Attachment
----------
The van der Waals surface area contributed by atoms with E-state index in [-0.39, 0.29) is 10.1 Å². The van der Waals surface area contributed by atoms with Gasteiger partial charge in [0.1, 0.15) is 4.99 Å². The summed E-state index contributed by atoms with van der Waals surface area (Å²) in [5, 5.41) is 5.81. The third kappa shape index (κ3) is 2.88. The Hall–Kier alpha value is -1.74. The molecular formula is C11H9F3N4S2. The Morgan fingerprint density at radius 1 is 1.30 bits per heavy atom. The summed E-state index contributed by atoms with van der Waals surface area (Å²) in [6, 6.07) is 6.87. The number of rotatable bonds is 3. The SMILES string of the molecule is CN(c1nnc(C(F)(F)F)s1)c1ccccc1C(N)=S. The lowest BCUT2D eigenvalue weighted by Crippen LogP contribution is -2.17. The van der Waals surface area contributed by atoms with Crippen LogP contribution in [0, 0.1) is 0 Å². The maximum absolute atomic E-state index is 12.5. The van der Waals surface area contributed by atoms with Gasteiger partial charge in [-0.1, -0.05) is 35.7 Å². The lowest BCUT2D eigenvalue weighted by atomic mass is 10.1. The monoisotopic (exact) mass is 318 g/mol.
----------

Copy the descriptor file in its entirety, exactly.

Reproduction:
The van der Waals surface area contributed by atoms with E-state index in [-0.39, 0.29) is 10.1 Å². The van der Waals surface area contributed by atoms with Gasteiger partial charge in [0.1, 0.15) is 4.99 Å². The summed E-state index contributed by atoms with van der Waals surface area (Å²) in [5, 5.41) is 5.81. The third kappa shape index (κ3) is 2.88. The Hall–Kier alpha value is -1.74. The molecular formula is C11H9F3N4S2. The Morgan fingerprint density at radius 1 is 1.30 bits per heavy atom. The summed E-state index contributed by atoms with van der Waals surface area (Å²) in [6, 6.07) is 6.87. The number of rotatable bonds is 3. The SMILES string of the molecule is CN(c1nnc(C(F)(F)F)s1)c1ccccc1C(N)=S. The lowest BCUT2D eigenvalue weighted by Crippen LogP contribution is -2.17. The van der Waals surface area contributed by atoms with Crippen LogP contribution in [0, 0.1) is 0 Å². The maximum absolute atomic E-state index is 12.5. The van der Waals surface area contributed by atoms with Gasteiger partial charge in [-0.1, -0.05) is 35.7 Å². The lowest BCUT2D eigenvalue weighted by atomic mass is 10.1. The monoisotopic (exact) mass is 318 g/mol.